It is clear that Rickey has a deep understanding of the moral power that will be necessary.  Moral means good, ethical, and principled.  Power means capacity.  Moral power is the capacity that comes when we chose to live by a higher ethical principle.

When we are offended, nature seems to provide two choices: fight or flight.  Yet there is a third option.  A person can choose to be purpose driven.  Such a person can choose to move forward without reacting to an injustice.  Such a person is seen as different.  This difference attracts attention and requires people to think and to make choices of their own.  In the process of observing, thinking, and choosing, some people change.  The change can become contagious, and it may spread in a viral manner.

Two Illustrations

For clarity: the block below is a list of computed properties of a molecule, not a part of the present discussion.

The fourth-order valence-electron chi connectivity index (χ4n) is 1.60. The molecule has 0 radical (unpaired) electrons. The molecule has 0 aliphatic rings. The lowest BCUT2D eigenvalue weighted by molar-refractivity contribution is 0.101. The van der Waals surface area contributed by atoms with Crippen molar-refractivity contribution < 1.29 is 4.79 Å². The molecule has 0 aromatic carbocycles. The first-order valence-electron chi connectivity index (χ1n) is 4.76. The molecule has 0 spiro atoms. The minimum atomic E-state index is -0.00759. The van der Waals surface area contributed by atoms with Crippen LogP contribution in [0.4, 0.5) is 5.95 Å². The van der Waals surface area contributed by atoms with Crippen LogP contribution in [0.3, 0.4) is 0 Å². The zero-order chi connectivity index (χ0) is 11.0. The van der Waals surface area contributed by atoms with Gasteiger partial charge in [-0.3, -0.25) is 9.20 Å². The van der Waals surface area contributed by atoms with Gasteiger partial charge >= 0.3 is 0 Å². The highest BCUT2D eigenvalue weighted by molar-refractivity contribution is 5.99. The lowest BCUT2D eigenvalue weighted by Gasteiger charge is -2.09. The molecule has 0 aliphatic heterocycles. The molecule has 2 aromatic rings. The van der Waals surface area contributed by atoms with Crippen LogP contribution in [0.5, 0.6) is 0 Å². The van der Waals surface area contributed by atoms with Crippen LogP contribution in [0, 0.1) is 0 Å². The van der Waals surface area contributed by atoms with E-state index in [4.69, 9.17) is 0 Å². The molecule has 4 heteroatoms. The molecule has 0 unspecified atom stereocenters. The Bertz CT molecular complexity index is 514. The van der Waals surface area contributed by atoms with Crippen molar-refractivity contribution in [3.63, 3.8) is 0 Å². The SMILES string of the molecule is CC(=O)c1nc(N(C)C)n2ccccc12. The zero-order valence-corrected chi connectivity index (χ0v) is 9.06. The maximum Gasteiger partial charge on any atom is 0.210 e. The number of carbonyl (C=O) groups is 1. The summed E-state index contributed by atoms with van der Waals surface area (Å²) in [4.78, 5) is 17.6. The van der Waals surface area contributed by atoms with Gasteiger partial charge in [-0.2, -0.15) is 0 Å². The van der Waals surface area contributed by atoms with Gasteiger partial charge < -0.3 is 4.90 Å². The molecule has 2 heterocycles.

Transformational change is usually a function of transformational leadership or moral power.  In the movie there are many scenes in which people are transformed.  I recount just two.

Initially the Dodgers players are, like most everyone else, against Robinson.  But over time they watch him absorb brutal abuse.  At one point an opposing manager stands outside the dugout and pours continuous hateful statements on Robinson.  As this continues the Dodger players seem to change.  One player who was not particularly welcoming to Robinson finally stands up, walks across the field, and threatens to attack the manager if he says another word.

Later Branch Rickey wisely notes that the opposing manager was actually helping the cause.  He explained that when someone is abusive like the opposing manager and the recipient does not respond, people feel sympathy for that person.  He says sympathy means “to suffer with.”  The opposing manager caused the Dodger players to feel for and suffer with Jackie Robinson.  In this suffering (or love) the assumptions and then the behavior of Robinson’s fellow players began to change.  Moral power brought a transformation.